Businesses. Liberal rules for depreciation were extended to 2012. Vehicle deductions are normally limited by "luxury car caps", but for 2011 we can claim an extra $8,000 in the first year you own the car. After 2011 this extra $8,000 is set to disappear.
Mileage Rates. For 2011 we have a "split" rate. From January through June we get 51˘ per mile. For the second half of the year it's 55.5˘. Thus, I must ask you to find figures for each half of the year.
Collect Unemployment? You're not alone - record numbers of Americans collected this year. Please be alert for the tax reporting form. This is taxable money. In 2009 the first $2,400 was ignored. This year it's all taxable,
Non-Itemizers may remember being allowed to claim some bonus deductions the past couple of years. Property taxes and sales taxes on new car were popular ones. These special deductions expired last year. For 2011 expect no extra savings.
Foreign Asset Reports. Do you have an account or assets in another country? Of course, we are all required to report our "worldwide income" on our tax returns. A few of you are accustomed to filing an additional simple report on foreign accounts if the balance reached $10,000 or more at any time during the year. Beginning this year, an extra report is needed if you have an interest in $50,000 or more of such foreign assets. Please let me know as soon as possible -the Form is brand new. A learning experience for both of us!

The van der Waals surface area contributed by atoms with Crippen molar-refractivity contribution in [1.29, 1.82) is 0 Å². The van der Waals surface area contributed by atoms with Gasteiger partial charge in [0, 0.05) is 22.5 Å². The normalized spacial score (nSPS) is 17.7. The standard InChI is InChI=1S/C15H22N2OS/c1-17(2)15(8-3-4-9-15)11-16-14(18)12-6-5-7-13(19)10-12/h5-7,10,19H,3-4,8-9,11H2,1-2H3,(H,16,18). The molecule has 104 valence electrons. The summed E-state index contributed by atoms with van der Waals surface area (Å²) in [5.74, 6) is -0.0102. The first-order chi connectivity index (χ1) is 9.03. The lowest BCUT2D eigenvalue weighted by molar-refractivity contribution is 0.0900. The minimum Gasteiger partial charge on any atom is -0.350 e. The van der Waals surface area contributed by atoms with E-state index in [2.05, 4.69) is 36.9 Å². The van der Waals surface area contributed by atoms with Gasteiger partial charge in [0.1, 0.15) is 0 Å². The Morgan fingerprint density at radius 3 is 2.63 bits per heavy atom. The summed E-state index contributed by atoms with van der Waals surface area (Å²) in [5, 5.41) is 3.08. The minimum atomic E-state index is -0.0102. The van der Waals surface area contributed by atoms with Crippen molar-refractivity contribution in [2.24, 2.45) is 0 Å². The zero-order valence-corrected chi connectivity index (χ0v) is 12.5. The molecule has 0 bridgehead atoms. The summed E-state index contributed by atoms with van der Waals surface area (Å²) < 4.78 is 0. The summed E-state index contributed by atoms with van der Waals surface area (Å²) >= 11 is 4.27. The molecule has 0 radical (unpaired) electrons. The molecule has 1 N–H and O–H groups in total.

Stocks & Mutual Funds. When you sell or trade in stocks we must report whether you have a gain or a loss. We compare your sale with original costs. Most brokers actually provide this information. Key phrase: Look for a "Statement of Realized Gain/Loss". These days you can usually find this if you can access your account via computer. Or you can look for this statement in the “annual consolidated statement” you receive in January.